I have always thought that the secret behind music is repetition and getting familiar with the stuff you hear. You can't easily embrace music that sounds strange and unfamiliar. Everyone needs time to adjust to music – that is why I don't recommend rejecting anything you haven't listend to properly and preferably several times.

4. The Dark Aesthetics
The gotchic aspects of Einstürzende Neubauten can be heard almost everywhere in the band's music. Especially in Neubauten's early material the industrial sound is the obvious gothic element but a certain darkness tends to be present everywhere in the band's music. Dark ambient sounds are obvious in EN's 90s and 00s material. I also like to describe some of the newer material as industrial - sounds created with metallic objects (other than the usual cymbals) are industrial to me.

5. The Nuances
Music benefits a lot from strong nuances. It is not to say that nuances are an absolute necessity but they tend to be a great asset. EN uses nuances so effectively that they probably couldn't be used in a broader scale. With the music varying from minimalism and even total silence to infernal noise Einstürzende Neubauten will fill your senses with the extremeties and everything in between.

6. Making interesting music with little emphasis on melody
Based on what I have found out about the band, Einstürzende Neubauten is more interested in sounds and, yes, even the verbal side of its music than melodies. Still, probably most of EN's songs have melodies – quite good ones, as a matter of fact. One of the band's strongest sides is making interesting music without those obvious, catchy pop melodies that I have grown so accustomed to. Sometimes I feel like some EN songs have too simple or monotonous melodies but... you get used to even those if you keep an open mind, perhaps even learn to see the melodic simplicity as a means of expressing something different.

Now, I can make a new statement about the most important thing in music. That is not necessarily melodies! Sound variation can be seen as an even more fundamental part of music, and the concept of sound variation does contain melodies as well. Of course any sound variation is not automatically good enough. The sound variation must be satisfactory to the listener or else it sounds for example bland or too complex.

From this perspective you can actually see that Einstürzende Neubauten just happened to cross paths with me when I was in a suitable state of mind: ready to learn to love new ways of musical expression. It could have been some other band as well... Or maybe not. There are so many special positive characters in EN's music.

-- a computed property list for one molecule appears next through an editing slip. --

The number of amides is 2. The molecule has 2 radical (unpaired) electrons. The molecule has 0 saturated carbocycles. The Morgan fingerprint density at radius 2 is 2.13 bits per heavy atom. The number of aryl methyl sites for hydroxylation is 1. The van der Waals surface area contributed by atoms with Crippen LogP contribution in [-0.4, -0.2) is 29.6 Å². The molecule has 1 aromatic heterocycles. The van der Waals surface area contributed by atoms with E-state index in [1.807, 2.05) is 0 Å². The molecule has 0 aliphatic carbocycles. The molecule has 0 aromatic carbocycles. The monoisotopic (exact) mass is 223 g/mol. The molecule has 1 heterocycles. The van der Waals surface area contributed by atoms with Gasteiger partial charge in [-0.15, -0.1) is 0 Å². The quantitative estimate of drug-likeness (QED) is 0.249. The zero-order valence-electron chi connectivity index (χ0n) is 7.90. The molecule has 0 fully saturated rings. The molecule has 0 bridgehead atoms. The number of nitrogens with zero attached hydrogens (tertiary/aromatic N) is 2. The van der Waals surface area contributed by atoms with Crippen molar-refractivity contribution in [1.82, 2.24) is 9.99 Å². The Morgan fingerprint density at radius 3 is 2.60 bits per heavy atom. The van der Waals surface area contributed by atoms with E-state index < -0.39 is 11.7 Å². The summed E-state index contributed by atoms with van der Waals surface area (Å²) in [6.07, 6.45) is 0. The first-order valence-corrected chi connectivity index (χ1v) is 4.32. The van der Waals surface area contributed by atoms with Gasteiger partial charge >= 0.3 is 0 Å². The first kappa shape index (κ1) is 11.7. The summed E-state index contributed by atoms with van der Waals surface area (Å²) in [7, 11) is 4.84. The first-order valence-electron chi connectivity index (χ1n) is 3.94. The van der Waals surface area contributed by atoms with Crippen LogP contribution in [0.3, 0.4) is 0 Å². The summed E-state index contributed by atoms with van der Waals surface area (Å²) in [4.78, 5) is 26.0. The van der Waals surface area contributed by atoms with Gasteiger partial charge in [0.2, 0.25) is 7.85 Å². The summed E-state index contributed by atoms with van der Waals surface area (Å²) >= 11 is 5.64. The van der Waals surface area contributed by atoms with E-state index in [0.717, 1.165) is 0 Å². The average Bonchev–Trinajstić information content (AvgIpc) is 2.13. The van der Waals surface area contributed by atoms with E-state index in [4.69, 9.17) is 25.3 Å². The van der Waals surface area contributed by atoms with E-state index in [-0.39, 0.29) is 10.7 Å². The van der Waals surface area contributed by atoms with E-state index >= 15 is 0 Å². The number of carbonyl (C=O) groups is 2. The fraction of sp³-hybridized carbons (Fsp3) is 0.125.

7. The Persistence
Einstürzende Neubauten is currently on its 30th anniversary tour. 30 years is a good age for any band, especially for the ones that still have plenty of creativity left at that point. EN is currently unsigned but has operated as a self-releasing band for several years now, gathering supporters and giving out exclusive material to the supporting fans.

8. The Language
German is a great language, although not known for absolute beauty. However, if you think about it, softly pronounced German sounds a lot like French. German is also a good choice if you want to be particularly emphatic... I studied German in high school for two years and enjoyed it a great deal, but I don't understand German much.. It should be noted, though, that EN keeps changing the singing language in many songs. There are parts of songs or entire songs in English and French, even something in Spanish, I think.

9. The Artistic Versatility
Einstürzende Neubauten has never been limited to just performing music. There have been projects concerning film and theater and the live gigs have even been said to include elements from performance art. If I am not mistaken, everyone in the current line-up has released solo material. For instance, Blixa Bargeld is an author, actor and spoken word artist – some people have reported him being quite a stand-up comedian. He has also recorded an album of Bertolt Brecht's poetry.

10. The Inspiration
As a pioneer of industrial music and an icon of experimental/avantgarde music, EN has inspired numerous other music makers with crazy, inventive, revolutionary ideas. EN's music is just as enjoyable as it is difficult to categorize. After being exposed to EN's music for only about a week I started feeling like I should try to make music of my own in EN style!
To cut a long story short, I really like this band and the fact that there is sort of an intriguing battle between different aesthetical views going on in my head right now. In many ways I have already accepted these new musical beauty standards as my own. It's good to broaden the horizons. I feel like a winner.